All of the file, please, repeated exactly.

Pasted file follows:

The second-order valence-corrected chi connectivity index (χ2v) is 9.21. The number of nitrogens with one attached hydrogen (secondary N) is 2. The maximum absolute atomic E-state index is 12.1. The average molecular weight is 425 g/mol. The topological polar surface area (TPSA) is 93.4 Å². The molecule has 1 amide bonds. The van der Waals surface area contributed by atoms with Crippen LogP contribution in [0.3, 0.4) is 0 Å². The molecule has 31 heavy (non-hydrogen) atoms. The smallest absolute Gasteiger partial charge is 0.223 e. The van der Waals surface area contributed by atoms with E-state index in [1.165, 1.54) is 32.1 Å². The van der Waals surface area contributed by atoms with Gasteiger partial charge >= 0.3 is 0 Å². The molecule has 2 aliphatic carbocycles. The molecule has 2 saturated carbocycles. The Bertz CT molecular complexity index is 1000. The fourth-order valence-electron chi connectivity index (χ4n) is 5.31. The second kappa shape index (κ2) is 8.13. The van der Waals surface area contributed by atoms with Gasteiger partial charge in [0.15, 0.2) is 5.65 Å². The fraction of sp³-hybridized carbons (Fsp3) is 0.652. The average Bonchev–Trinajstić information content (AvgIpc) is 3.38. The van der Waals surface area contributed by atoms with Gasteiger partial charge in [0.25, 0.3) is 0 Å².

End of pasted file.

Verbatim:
The second-order valence-corrected chi connectivity index (χ2v) is 9.21. The number of nitrogens with one attached hydrogen (secondary N) is 2. The maximum absolute atomic E-state index is 12.1. The average molecular weight is 425 g/mol. The topological polar surface area (TPSA) is 93.4 Å². The molecule has 1 amide bonds. The van der Waals surface area contributed by atoms with Crippen LogP contribution in [0.3, 0.4) is 0 Å². The molecule has 31 heavy (non-hydrogen) atoms. The smallest absolute Gasteiger partial charge is 0.223 e. The van der Waals surface area contributed by atoms with E-state index in [1.165, 1.54) is 32.1 Å². The van der Waals surface area contributed by atoms with Gasteiger partial charge >= 0.3 is 0 Å². The molecule has 2 aliphatic carbocycles. The molecule has 2 saturated carbocycles. The Bertz CT molecular complexity index is 1000. The fourth-order valence-electron chi connectivity index (χ4n) is 5.31. The second kappa shape index (κ2) is 8.13. The van der Waals surface area contributed by atoms with Gasteiger partial charge in [0.15, 0.2) is 5.65 Å². The fraction of sp³-hybridized carbons (Fsp3) is 0.652. The average Bonchev–Trinajstić information content (AvgIpc) is 3.38. The van der Waals surface area contributed by atoms with Gasteiger partial charge in [0.25, 0.3) is 0 Å².